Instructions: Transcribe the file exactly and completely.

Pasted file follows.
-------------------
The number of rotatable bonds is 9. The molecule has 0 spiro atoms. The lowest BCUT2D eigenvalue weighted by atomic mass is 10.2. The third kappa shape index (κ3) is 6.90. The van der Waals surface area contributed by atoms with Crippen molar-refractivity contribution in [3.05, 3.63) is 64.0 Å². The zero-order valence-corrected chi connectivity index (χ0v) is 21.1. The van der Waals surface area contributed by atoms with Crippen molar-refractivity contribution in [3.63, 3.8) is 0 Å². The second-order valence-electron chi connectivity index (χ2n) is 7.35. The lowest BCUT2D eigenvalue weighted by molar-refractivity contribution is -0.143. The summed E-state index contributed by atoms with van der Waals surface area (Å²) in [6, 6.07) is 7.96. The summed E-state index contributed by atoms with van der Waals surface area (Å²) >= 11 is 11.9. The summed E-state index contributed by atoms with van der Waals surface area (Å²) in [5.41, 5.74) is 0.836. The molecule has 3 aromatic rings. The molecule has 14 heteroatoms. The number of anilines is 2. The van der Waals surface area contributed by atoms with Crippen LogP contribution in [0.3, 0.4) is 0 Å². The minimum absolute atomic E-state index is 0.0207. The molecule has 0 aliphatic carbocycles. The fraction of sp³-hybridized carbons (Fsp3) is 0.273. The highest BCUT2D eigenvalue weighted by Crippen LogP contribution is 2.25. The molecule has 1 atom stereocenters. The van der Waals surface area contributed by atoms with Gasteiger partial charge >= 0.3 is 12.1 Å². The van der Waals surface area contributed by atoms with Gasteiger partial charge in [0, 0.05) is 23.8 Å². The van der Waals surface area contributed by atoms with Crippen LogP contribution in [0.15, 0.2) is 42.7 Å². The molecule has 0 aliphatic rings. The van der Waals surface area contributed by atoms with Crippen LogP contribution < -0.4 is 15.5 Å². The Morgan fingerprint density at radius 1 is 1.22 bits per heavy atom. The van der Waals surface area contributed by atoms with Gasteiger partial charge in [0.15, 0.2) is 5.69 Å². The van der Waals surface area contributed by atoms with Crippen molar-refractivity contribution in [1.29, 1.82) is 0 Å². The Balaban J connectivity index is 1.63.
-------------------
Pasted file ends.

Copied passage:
The number of rotatable bonds is 9. The molecule has 0 spiro atoms. The lowest BCUT2D eigenvalue weighted by atomic mass is 10.2. The third kappa shape index (κ3) is 6.90. The van der Waals surface area contributed by atoms with Crippen molar-refractivity contribution in [3.05, 3.63) is 64.0 Å². The zero-order valence-corrected chi connectivity index (χ0v) is 21.1. The van der Waals surface area contributed by atoms with Crippen molar-refractivity contribution in [3.63, 3.8) is 0 Å². The second-order valence-electron chi connectivity index (χ2n) is 7.35. The lowest BCUT2D eigenvalue weighted by molar-refractivity contribution is -0.143. The summed E-state index contributed by atoms with van der Waals surface area (Å²) in [6, 6.07) is 7.96. The summed E-state index contributed by atoms with van der Waals surface area (Å²) >= 11 is 11.9. The summed E-state index contributed by atoms with van der Waals surface area (Å²) in [5.41, 5.74) is 0.836. The molecule has 3 aromatic rings. The molecule has 14 heteroatoms. The number of anilines is 2. The van der Waals surface area contributed by atoms with Crippen LogP contribution in [0.3, 0.4) is 0 Å². The minimum absolute atomic E-state index is 0.0207. The molecule has 0 aliphatic carbocycles. The fraction of sp³-hybridized carbons (Fsp3) is 0.273. The highest BCUT2D eigenvalue weighted by Crippen LogP contribution is 2.25. The molecule has 1 atom stereocenters. The van der Waals surface area contributed by atoms with Gasteiger partial charge >= 0.3 is 12.1 Å². The van der Waals surface area contributed by atoms with Gasteiger partial charge in [0, 0.05) is 23.8 Å². The van der Waals surface area contributed by atoms with Crippen LogP contribution in [0.15, 0.2) is 42.7 Å². The molecule has 0 aliphatic rings. The van der Waals surface area contributed by atoms with Crippen LogP contribution < -0.4 is 15.5 Å². The Morgan fingerprint density at radius 1 is 1.22 bits per heavy atom. The van der Waals surface area contributed by atoms with Gasteiger partial charge in [0.15, 0.2) is 5.69 Å². The van der Waals surface area contributed by atoms with Crippen molar-refractivity contribution in [1.29, 1.82) is 0 Å². The Balaban J connectivity index is 1.63.